The Dart Center for Journalism & Trauma (2009) has the following tips for what managers can do specifically to help their newsrooms:
Before an assignment, managers should focus on the following:
While journalists are out on a potentially traumatic assignment, managers should:
After staff arrives back from assignment, managers should:
Trauma awareness briefings should be a core element of standard training and management.
Maintain regular contact – even a quick phone call to say ‘g’day, how’s it going’?
It’s essential that managers make contact with anyone on their staff who’s been through a distressing experience.
Sit down with the individual/team and talk through the possible emotional risks involved as well as the logistics and purpose of the assignment itself.
Give words of encouragement and watch criticism – people’s sensitivities are heightened when exposed to trauma.
Acknowledge with thanks, lunch, drinks, public recognition, emails – thank you goes a long way to assist well-being and better work performance.
Remind staff that distress from trauma exposure is a normal human reaction and not weakness. It may even inform their reporting.
Remind them of the importance of self care. Healthy eating, exercise and sleep are vital and ensure better journalism. Too much ‘self-medication’ with alcohol has the opposite effect.
Diffuse with those returning from trauma reporting – talk to them about how it was both logistically and emotionally. Don’t be afraid to talk emotions – they are normal.
Acknowledge and show appreciation even before people go. Feeling valued keeps people emotionally balanced and more invested in hard work.
Encourage staff that if they are feeling distressed not to hide it. Such responses are not abnormal, they're human, and it is neither weak, unprofessional nor career-threatening to acknowledge them.
Encourage staff to maintain support from family, friends and social networks.
Organize newsroom to journalist contact before departure for support as well as news gathering.
Manage contact with others from your organization – a badly timed phone call will exacerbate stress levels
Remind them that any distress is a typical human response following trauma exposure.
For longer assignments reassure that phone calls with home are important - not a perk. Ensure you have updated lists of personal emergency contact numbers for those leaving.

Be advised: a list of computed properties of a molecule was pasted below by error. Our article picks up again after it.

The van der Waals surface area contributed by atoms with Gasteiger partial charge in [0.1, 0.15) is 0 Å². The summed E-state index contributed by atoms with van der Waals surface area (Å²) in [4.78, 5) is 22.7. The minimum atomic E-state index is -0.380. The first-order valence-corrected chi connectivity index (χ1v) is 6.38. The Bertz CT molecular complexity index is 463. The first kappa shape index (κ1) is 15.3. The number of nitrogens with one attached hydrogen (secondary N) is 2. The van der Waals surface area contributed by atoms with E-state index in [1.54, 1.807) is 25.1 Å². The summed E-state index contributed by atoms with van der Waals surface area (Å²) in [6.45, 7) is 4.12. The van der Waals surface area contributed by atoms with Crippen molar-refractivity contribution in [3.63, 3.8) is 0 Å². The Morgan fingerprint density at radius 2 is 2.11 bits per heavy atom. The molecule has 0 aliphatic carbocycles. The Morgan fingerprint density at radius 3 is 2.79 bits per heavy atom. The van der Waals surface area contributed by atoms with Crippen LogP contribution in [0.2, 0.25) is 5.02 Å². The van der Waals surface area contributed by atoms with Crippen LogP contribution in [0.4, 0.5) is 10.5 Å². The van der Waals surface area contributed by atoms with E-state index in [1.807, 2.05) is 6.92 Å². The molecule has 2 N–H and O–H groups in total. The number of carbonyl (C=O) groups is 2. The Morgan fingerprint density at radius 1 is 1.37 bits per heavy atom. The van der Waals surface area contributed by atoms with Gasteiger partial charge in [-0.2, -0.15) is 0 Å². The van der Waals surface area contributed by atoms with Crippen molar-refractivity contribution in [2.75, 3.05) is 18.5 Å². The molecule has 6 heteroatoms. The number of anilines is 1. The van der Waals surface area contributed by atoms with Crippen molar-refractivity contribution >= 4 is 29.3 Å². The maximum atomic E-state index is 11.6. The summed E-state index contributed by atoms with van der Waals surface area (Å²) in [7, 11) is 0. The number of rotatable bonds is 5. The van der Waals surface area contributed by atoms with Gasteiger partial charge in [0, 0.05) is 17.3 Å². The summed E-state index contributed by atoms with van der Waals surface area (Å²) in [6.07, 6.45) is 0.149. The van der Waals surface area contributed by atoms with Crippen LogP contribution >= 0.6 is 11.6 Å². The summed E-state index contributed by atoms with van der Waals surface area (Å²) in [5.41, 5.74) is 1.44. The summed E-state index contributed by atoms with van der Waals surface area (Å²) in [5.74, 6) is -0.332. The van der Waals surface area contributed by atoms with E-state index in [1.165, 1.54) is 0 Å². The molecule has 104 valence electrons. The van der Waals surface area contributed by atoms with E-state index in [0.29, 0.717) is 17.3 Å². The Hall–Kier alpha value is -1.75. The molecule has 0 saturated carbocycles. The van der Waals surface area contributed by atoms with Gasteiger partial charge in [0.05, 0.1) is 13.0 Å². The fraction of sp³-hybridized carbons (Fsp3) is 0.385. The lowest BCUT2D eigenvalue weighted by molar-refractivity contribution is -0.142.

Consider rotation or withdrawal of a highly distressed person, but remember to discuss your reasons with them and do it sensitively.
Offer counselling if they appear overwhelmed or you feel out of your depth.
Remember that all those involved in news gathering can be exposed to trauma – not just the front line. Picture and film editors, sound recordists, etc. will be also exposed to potentially traumatic material.
Following longer assignments consider a day or two of ‘decompression’ – a ‘layover’ period to readjust from trauma exposure. Ensure that families are aware this is happening.
It is important to check in with them again in 3-4 weeks to see if any of these symptoms are still occurring … During this time employ ‘watchful waiting’ (keeping a quiet eye on them).
Research indicates that car crashes, court reporting and ‘small scale’ trauma reporting can have as much an impact as the ‘big ones’. Be mindful of daily domestic tragedy.
Remember that you are also part of the ‘ripple effect of trauma’. Notice your own emotions and don’t be surprised if you also feel some of the above symptoms or others that seem out of the ordinary.
In an unprecedented move during this research, managers at KATU in Portland, Oregon decided to preempt newscasts so everyone could attend a seminar on job stress and trauma. The support from journalists across the country was resounding.
“It’s important to have healthy employees that are mentally well and physically well. But the benefit of that is the cost benefit. They are more productive. Companies are more profitable. And you have better more creative ideas." - Rebecca Palpant Shimkets of The Carter Center